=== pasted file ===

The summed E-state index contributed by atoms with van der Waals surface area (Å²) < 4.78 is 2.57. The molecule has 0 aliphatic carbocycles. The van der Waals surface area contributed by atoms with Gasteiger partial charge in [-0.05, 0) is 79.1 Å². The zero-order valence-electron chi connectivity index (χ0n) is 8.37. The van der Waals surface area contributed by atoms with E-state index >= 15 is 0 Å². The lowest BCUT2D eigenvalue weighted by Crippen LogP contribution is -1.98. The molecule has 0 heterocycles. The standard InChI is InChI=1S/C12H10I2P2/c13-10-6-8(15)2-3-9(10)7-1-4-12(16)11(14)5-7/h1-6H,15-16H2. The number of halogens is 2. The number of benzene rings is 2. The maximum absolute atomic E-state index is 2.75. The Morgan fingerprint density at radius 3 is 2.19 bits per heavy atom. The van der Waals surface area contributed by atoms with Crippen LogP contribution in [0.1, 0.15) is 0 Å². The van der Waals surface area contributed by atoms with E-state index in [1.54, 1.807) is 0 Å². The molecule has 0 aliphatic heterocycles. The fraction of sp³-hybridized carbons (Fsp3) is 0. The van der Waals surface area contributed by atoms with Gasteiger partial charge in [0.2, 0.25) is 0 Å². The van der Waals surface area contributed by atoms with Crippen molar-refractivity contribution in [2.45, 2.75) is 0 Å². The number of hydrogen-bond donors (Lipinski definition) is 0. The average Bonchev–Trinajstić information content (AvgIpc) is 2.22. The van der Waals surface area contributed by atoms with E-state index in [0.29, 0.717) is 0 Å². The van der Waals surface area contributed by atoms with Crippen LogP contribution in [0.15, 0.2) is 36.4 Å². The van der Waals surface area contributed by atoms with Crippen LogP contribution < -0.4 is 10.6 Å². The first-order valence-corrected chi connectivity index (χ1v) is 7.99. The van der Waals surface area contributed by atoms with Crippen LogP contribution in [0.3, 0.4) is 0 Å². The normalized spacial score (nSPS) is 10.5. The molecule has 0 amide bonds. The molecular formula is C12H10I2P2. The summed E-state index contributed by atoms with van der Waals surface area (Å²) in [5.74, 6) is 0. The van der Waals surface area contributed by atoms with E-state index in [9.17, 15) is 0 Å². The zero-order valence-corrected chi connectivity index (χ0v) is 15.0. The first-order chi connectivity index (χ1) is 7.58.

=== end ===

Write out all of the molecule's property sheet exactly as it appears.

The summed E-state index contributed by atoms with van der Waals surface area (Å²) < 4.78 is 2.57. The molecule has 0 aliphatic carbocycles. The van der Waals surface area contributed by atoms with Gasteiger partial charge in [-0.05, 0) is 79.1 Å². The zero-order valence-electron chi connectivity index (χ0n) is 8.37. The van der Waals surface area contributed by atoms with E-state index >= 15 is 0 Å². The lowest BCUT2D eigenvalue weighted by Crippen LogP contribution is -1.98. The molecule has 0 heterocycles. The standard InChI is InChI=1S/C12H10I2P2/c13-10-6-8(15)2-3-9(10)7-1-4-12(16)11(14)5-7/h1-6H,15-16H2. The number of halogens is 2. The number of benzene rings is 2. The maximum absolute atomic E-state index is 2.75. The Morgan fingerprint density at radius 3 is 2.19 bits per heavy atom. The van der Waals surface area contributed by atoms with Crippen LogP contribution in [0.1, 0.15) is 0 Å². The van der Waals surface area contributed by atoms with E-state index in [1.54, 1.807) is 0 Å². The molecule has 0 aliphatic heterocycles. The fraction of sp³-hybridized carbons (Fsp3) is 0. The van der Waals surface area contributed by atoms with Gasteiger partial charge in [0.2, 0.25) is 0 Å². The van der Waals surface area contributed by atoms with Crippen molar-refractivity contribution in [2.45, 2.75) is 0 Å². The number of hydrogen-bond donors (Lipinski definition) is 0. The average Bonchev–Trinajstić information content (AvgIpc) is 2.22. The van der Waals surface area contributed by atoms with E-state index in [0.29, 0.717) is 0 Å². The van der Waals surface area contributed by atoms with Crippen LogP contribution in [0.15, 0.2) is 36.4 Å². The van der Waals surface area contributed by atoms with Crippen LogP contribution < -0.4 is 10.6 Å². The first-order valence-corrected chi connectivity index (χ1v) is 7.99. The van der Waals surface area contributed by atoms with Crippen LogP contribution in [0.3, 0.4) is 0 Å². The normalized spacial score (nSPS) is 10.5. The molecule has 0 amide bonds. The molecular formula is C12H10I2P2. The summed E-state index contributed by atoms with van der Waals surface area (Å²) in [5.74, 6) is 0. The van der Waals surface area contributed by atoms with E-state index in [9.17, 15) is 0 Å². The zero-order valence-corrected chi connectivity index (χ0v) is 15.0. The first-order chi connectivity index (χ1) is 7.58.